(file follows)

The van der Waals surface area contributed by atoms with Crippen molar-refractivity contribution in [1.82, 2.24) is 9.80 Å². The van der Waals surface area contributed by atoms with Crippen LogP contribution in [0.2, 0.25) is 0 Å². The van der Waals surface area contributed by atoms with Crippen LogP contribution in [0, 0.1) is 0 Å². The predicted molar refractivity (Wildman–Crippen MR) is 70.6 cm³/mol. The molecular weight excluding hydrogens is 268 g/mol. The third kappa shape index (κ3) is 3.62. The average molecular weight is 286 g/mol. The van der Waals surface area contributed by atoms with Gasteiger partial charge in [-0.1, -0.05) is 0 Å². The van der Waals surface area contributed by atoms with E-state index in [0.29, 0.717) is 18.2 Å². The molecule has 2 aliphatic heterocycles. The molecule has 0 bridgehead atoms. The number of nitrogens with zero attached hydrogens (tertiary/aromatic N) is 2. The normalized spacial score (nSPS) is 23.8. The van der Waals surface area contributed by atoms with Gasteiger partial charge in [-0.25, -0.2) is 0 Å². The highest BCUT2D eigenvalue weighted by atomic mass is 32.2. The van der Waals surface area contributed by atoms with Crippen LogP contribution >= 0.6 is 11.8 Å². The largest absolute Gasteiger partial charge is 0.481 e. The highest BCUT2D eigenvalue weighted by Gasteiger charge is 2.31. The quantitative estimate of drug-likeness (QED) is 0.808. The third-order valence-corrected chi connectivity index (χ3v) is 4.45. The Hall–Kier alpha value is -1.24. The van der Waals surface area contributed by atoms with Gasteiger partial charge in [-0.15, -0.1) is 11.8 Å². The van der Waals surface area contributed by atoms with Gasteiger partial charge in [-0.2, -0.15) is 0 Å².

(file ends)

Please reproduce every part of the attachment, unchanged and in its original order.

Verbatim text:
The van der Waals surface area contributed by atoms with Crippen molar-refractivity contribution in [1.82, 2.24) is 9.80 Å². The van der Waals surface area contributed by atoms with Crippen LogP contribution in [0.2, 0.25) is 0 Å². The van der Waals surface area contributed by atoms with Crippen LogP contribution in [0, 0.1) is 0 Å². The predicted molar refractivity (Wildman–Crippen MR) is 70.6 cm³/mol. The molecular weight excluding hydrogens is 268 g/mol. The third kappa shape index (κ3) is 3.62. The average molecular weight is 286 g/mol. The van der Waals surface area contributed by atoms with Gasteiger partial charge in [-0.1, -0.05) is 0 Å². The van der Waals surface area contributed by atoms with E-state index in [0.29, 0.717) is 18.2 Å². The molecule has 2 aliphatic heterocycles. The molecule has 0 bridgehead atoms. The number of nitrogens with zero attached hydrogens (tertiary/aromatic N) is 2. The normalized spacial score (nSPS) is 23.8. The van der Waals surface area contributed by atoms with Gasteiger partial charge in [-0.25, -0.2) is 0 Å². The highest BCUT2D eigenvalue weighted by atomic mass is 32.2. The van der Waals surface area contributed by atoms with Crippen LogP contribution >= 0.6 is 11.8 Å². The largest absolute Gasteiger partial charge is 0.481 e. The highest BCUT2D eigenvalue weighted by Gasteiger charge is 2.31. The quantitative estimate of drug-likeness (QED) is 0.808. The third-order valence-corrected chi connectivity index (χ3v) is 4.45. The Hall–Kier alpha value is -1.24. The van der Waals surface area contributed by atoms with Gasteiger partial charge in [-0.15, -0.1) is 11.8 Å². The van der Waals surface area contributed by atoms with Gasteiger partial charge in [-0.2, -0.15) is 0 Å².